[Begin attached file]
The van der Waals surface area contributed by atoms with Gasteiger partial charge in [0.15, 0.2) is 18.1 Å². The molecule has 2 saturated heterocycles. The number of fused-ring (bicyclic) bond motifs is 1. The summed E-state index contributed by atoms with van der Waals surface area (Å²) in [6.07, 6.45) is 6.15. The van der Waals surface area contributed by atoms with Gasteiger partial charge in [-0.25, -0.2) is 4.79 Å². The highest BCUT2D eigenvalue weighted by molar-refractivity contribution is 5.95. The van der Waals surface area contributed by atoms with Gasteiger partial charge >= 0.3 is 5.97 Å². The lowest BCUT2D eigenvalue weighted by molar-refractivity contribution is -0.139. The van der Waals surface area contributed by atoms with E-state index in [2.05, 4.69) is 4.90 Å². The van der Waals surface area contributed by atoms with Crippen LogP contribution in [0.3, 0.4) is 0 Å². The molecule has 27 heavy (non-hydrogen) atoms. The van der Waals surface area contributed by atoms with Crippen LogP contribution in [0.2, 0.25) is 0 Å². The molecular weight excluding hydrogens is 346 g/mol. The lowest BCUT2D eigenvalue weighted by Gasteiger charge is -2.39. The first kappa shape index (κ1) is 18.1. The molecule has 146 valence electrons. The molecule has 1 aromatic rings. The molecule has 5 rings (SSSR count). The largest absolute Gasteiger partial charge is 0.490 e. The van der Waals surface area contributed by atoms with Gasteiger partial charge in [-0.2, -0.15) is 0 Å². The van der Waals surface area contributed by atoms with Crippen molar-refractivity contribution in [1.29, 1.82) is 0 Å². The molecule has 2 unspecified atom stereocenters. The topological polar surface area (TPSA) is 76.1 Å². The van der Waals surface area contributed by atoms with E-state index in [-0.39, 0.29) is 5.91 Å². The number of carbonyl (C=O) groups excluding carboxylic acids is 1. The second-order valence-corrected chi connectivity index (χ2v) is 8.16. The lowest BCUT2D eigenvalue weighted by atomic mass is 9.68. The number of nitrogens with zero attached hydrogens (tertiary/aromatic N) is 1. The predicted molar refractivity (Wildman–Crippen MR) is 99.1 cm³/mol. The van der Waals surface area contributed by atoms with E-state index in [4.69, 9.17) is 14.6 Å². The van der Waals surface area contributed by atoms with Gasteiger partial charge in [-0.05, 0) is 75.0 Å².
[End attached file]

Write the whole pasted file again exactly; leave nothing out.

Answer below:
The van der Waals surface area contributed by atoms with Gasteiger partial charge in [0.15, 0.2) is 18.1 Å². The molecule has 2 saturated heterocycles. The number of fused-ring (bicyclic) bond motifs is 1. The summed E-state index contributed by atoms with van der Waals surface area (Å²) in [6.07, 6.45) is 6.15. The van der Waals surface area contributed by atoms with Gasteiger partial charge in [-0.25, -0.2) is 4.79 Å². The highest BCUT2D eigenvalue weighted by molar-refractivity contribution is 5.95. The van der Waals surface area contributed by atoms with Gasteiger partial charge >= 0.3 is 5.97 Å². The lowest BCUT2D eigenvalue weighted by molar-refractivity contribution is -0.139. The van der Waals surface area contributed by atoms with E-state index in [2.05, 4.69) is 4.90 Å². The van der Waals surface area contributed by atoms with Crippen LogP contribution in [0.3, 0.4) is 0 Å². The molecule has 27 heavy (non-hydrogen) atoms. The van der Waals surface area contributed by atoms with Crippen LogP contribution in [0.2, 0.25) is 0 Å². The molecular weight excluding hydrogens is 346 g/mol. The lowest BCUT2D eigenvalue weighted by Gasteiger charge is -2.39. The first kappa shape index (κ1) is 18.1. The molecule has 146 valence electrons. The molecule has 1 aromatic rings. The molecule has 5 rings (SSSR count). The largest absolute Gasteiger partial charge is 0.490 e. The van der Waals surface area contributed by atoms with Gasteiger partial charge in [-0.2, -0.15) is 0 Å². The van der Waals surface area contributed by atoms with Crippen molar-refractivity contribution in [1.29, 1.82) is 0 Å². The molecule has 2 unspecified atom stereocenters. The topological polar surface area (TPSA) is 76.1 Å². The van der Waals surface area contributed by atoms with E-state index in [-0.39, 0.29) is 5.91 Å². The number of carbonyl (C=O) groups excluding carboxylic acids is 1. The second-order valence-corrected chi connectivity index (χ2v) is 8.16. The lowest BCUT2D eigenvalue weighted by atomic mass is 9.68. The number of nitrogens with zero attached hydrogens (tertiary/aromatic N) is 1. The predicted molar refractivity (Wildman–Crippen MR) is 99.1 cm³/mol. The van der Waals surface area contributed by atoms with E-state index in [4.69, 9.17) is 14.6 Å². The van der Waals surface area contributed by atoms with Gasteiger partial charge in [-0.05, 0) is 75.0 Å².